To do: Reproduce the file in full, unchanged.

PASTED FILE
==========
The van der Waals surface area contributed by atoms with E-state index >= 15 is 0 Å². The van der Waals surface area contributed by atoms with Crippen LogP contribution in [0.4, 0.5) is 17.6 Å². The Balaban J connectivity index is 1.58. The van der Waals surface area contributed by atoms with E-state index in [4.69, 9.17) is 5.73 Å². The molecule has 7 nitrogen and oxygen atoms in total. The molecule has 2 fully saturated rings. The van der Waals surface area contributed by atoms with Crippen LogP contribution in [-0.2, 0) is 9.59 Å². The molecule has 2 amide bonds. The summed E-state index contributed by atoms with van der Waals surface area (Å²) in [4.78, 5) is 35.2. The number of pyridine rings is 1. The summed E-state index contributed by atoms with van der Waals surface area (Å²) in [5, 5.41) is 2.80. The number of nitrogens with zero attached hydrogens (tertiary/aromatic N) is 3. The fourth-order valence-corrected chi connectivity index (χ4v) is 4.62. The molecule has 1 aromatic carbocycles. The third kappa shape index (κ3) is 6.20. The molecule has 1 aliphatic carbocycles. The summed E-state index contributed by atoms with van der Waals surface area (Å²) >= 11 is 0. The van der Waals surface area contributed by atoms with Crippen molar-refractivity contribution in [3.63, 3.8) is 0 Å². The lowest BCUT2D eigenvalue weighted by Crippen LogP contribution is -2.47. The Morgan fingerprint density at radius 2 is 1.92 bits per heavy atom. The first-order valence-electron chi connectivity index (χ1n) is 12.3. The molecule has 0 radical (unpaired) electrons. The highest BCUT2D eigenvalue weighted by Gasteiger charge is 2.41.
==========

The van der Waals surface area contributed by atoms with E-state index >= 15 is 0 Å². The van der Waals surface area contributed by atoms with Crippen LogP contribution in [0.4, 0.5) is 17.6 Å². The Balaban J connectivity index is 1.58. The van der Waals surface area contributed by atoms with E-state index in [4.69, 9.17) is 5.73 Å². The molecule has 7 nitrogen and oxygen atoms in total. The molecule has 2 fully saturated rings. The van der Waals surface area contributed by atoms with Crippen LogP contribution in [-0.2, 0) is 9.59 Å². The molecule has 2 amide bonds. The summed E-state index contributed by atoms with van der Waals surface area (Å²) in [4.78, 5) is 35.2. The number of pyridine rings is 1. The summed E-state index contributed by atoms with van der Waals surface area (Å²) in [5, 5.41) is 2.80. The number of nitrogens with zero attached hydrogens (tertiary/aromatic N) is 3. The fourth-order valence-corrected chi connectivity index (χ4v) is 4.62. The molecule has 1 aromatic carbocycles. The third kappa shape index (κ3) is 6.20. The molecule has 1 aliphatic carbocycles. The summed E-state index contributed by atoms with van der Waals surface area (Å²) >= 11 is 0. The van der Waals surface area contributed by atoms with Crippen molar-refractivity contribution in [3.63, 3.8) is 0 Å². The lowest BCUT2D eigenvalue weighted by Crippen LogP contribution is -2.47. The Morgan fingerprint density at radius 2 is 1.92 bits per heavy atom. The first-order valence-electron chi connectivity index (χ1n) is 12.3. The molecule has 0 radical (unpaired) electrons. The highest BCUT2D eigenvalue weighted by Gasteiger charge is 2.41.